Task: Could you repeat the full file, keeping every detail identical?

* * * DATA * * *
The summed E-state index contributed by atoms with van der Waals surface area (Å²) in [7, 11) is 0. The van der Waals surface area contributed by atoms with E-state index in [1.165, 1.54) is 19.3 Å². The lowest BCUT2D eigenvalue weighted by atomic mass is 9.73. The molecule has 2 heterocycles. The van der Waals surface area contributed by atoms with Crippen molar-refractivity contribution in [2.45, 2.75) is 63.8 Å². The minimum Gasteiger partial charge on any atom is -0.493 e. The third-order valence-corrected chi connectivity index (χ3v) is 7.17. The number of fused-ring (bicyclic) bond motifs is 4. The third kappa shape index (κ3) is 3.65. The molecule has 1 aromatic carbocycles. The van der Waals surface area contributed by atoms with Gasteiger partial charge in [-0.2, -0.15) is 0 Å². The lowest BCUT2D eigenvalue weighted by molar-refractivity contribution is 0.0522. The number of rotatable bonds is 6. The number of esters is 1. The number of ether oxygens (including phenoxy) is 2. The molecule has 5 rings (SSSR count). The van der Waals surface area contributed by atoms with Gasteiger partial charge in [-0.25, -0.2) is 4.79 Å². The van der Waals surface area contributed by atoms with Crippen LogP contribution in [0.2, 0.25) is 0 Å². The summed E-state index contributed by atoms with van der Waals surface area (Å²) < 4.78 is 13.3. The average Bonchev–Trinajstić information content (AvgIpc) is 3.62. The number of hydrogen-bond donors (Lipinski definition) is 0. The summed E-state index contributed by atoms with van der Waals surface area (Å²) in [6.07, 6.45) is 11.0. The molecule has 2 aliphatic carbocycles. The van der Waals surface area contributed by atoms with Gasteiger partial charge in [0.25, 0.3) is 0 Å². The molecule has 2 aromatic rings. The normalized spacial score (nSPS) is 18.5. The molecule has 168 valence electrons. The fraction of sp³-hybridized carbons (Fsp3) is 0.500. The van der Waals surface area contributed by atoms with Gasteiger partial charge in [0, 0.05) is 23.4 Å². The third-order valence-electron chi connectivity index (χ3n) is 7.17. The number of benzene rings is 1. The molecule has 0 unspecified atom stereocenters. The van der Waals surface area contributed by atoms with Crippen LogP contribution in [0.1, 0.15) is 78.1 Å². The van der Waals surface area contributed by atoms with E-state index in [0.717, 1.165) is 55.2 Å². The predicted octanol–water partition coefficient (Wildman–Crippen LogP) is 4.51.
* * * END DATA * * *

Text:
The summed E-state index contributed by atoms with van der Waals surface area (Å²) in [7, 11) is 0. The van der Waals surface area contributed by atoms with E-state index in [1.165, 1.54) is 19.3 Å². The lowest BCUT2D eigenvalue weighted by atomic mass is 9.73. The molecule has 2 heterocycles. The van der Waals surface area contributed by atoms with Crippen molar-refractivity contribution in [2.45, 2.75) is 63.8 Å². The minimum Gasteiger partial charge on any atom is -0.493 e. The third-order valence-corrected chi connectivity index (χ3v) is 7.17. The number of fused-ring (bicyclic) bond motifs is 4. The third kappa shape index (κ3) is 3.65. The molecule has 1 aromatic carbocycles. The van der Waals surface area contributed by atoms with Gasteiger partial charge in [-0.2, -0.15) is 0 Å². The lowest BCUT2D eigenvalue weighted by molar-refractivity contribution is 0.0522. The number of rotatable bonds is 6. The number of esters is 1. The number of ether oxygens (including phenoxy) is 2. The molecule has 5 rings (SSSR count). The van der Waals surface area contributed by atoms with Gasteiger partial charge in [-0.25, -0.2) is 4.79 Å². The van der Waals surface area contributed by atoms with Crippen LogP contribution in [0.2, 0.25) is 0 Å². The summed E-state index contributed by atoms with van der Waals surface area (Å²) < 4.78 is 13.3. The average Bonchev–Trinajstić information content (AvgIpc) is 3.62. The number of hydrogen-bond donors (Lipinski definition) is 0. The summed E-state index contributed by atoms with van der Waals surface area (Å²) in [6.07, 6.45) is 11.0. The molecule has 2 aliphatic carbocycles. The van der Waals surface area contributed by atoms with Gasteiger partial charge in [0.25, 0.3) is 0 Å². The molecule has 2 aromatic rings. The normalized spacial score (nSPS) is 18.5. The molecule has 168 valence electrons. The fraction of sp³-hybridized carbons (Fsp3) is 0.500. The van der Waals surface area contributed by atoms with Gasteiger partial charge in [0, 0.05) is 23.4 Å². The third-order valence-electron chi connectivity index (χ3n) is 7.17. The number of benzene rings is 1. The molecule has 0 unspecified atom stereocenters. The van der Waals surface area contributed by atoms with Crippen LogP contribution in [0.1, 0.15) is 78.1 Å². The van der Waals surface area contributed by atoms with E-state index in [0.717, 1.165) is 55.2 Å². The predicted octanol–water partition coefficient (Wildman–Crippen LogP) is 4.51.